carpe377: November 2011 Archives

Seeing Like a Baby

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Wouldn't it be nice if when something was out of sight it truly disappeared? I know there would be a few things I would try this with, homework, dirty clothes, the list can go on. Well as we read in the book this concept of object permanence is actually something babies lack and so they can view the world with the mindset "Out of sight, out of mind". This would definitely make the world more simple, and infinitely more entertaining. This lack in object permanence is what makes peekaboo so enthralling to a baby. When their parent or caretaker covers their face with their hands they actually believe they are gone, then return when the face comes back into view. Now this would seem like it would always be an amazing time, but the article I read put it into a more sad and terrifying tone.

The article talked about how while the lack of object permanence would make games of peekaboo mystifying it would also make people simply leaving the room devastating. The idea the infant has is that the parent is simply gone instead of in a different room, which can be a very scary thing for something fresh out of the womb. A favorite toy going behind the family couch would be like taking it out of the world. The article claims that these disappearances occurring so often in a child's world allow them to adapt through habituation, but this claim is not consistent across all infants as I'm sure any parent knows the constant crying that will follow their leaving the child. I'm not quite sure if I would hold the lack of object permanence in such high regard if I had to experience it every day, but right now it sure sounds like a pretty cool ability.

The articles I used can be found here:

This is something that it written about time and time again, yet I never feel any single article establishes a real resolution to this argument. The article I found on the topic however, and this is a first, does not claim one side or another, it simply points out the scientific evidence and lets the reader decide which is where I must step in.

Based on the evidence that the testers gathered in their studies, violent video games triggered enhanced amounts of emotional arousal in children. The article goes on to add that this does NOT mean the child will go on a killing spree after playing a game like Call of Duty, which I think is one thing many studies fail to point out. From what I read numerous other activities, such as playing an intense racing game with no graphic violence at all, can also cause similar results on brain patterns. What I found was most surprising in the article was that these instances of heightened brain activity seemed to increase in duration based on how long the game was played, and some researchers even began to theorize whether or not the effect could become permanent after consistent gaming sessions. To me the idea seemed somewhat possible, as just as our brain has the ability to learn a new skill or ability wouldn't it make sense for it also be able to learn a mindset? This possibility is quite interesting and could finally justify the fear of violent games as true, yet just as the article stated they are simply theories.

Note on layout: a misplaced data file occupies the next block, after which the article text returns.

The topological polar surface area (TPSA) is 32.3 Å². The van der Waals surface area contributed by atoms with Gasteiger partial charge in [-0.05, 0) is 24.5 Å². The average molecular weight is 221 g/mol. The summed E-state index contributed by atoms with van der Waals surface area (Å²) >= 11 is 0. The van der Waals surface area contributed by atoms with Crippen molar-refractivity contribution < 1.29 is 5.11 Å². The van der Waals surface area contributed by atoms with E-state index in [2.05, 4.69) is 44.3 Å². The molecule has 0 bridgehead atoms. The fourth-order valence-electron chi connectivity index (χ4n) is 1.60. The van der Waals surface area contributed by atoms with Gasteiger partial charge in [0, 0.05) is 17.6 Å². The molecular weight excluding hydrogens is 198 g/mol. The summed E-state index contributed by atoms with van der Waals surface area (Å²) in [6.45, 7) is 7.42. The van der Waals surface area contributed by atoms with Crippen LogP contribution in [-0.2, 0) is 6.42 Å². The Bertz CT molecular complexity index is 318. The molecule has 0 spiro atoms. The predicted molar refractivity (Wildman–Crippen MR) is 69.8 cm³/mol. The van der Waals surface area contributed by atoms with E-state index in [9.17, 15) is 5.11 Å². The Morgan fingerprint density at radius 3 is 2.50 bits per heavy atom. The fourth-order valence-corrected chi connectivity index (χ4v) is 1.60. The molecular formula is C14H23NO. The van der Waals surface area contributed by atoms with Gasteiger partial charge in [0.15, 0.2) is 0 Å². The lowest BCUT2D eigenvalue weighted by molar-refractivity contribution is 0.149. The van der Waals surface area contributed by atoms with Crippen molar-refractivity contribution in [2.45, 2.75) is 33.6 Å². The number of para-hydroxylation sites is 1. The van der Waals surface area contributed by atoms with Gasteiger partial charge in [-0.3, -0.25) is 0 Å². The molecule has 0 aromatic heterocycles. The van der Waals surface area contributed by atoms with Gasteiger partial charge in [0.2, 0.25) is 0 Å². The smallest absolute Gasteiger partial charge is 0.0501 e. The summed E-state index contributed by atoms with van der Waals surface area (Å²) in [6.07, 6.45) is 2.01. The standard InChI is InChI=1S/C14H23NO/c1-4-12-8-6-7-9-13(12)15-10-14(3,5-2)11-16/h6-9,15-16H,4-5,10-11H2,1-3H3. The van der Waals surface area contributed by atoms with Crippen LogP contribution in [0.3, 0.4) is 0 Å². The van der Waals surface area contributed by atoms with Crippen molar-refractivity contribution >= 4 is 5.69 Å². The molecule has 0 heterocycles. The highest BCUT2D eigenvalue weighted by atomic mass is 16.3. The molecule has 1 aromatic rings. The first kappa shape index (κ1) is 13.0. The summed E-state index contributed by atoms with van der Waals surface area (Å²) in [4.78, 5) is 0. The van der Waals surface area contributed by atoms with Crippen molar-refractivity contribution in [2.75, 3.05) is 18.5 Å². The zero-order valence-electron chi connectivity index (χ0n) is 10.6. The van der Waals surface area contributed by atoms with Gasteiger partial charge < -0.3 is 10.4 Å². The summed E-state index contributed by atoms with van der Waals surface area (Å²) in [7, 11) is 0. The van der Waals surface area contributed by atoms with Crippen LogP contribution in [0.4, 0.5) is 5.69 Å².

From a personal standpoint I am undecided on the topic. The way that our brain is able to learn makes me think that there is a possibility of such a threat, yet from experience I have to think otherwise. At very young ages when children are most impressionable during early stages of development, do I believe they might begin to play soldiers after seeing a game of guns and killing? Of course I do, and this could be where the belief stems from. Yet in a practical case, where the children are maybe a bit under recommended age I believe their knowledge of reality and simulation will overcome any urge they have to pick up a gun and go shoot people. Just as the parents believe the violence corrupts the minds of their kids, I believe the fear is corrupting the minds of the parents, and until there is solid evidence to prove otherwise I will continue believing just that.

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This page is an archive of recent entries written by carpe377 in November 2011.

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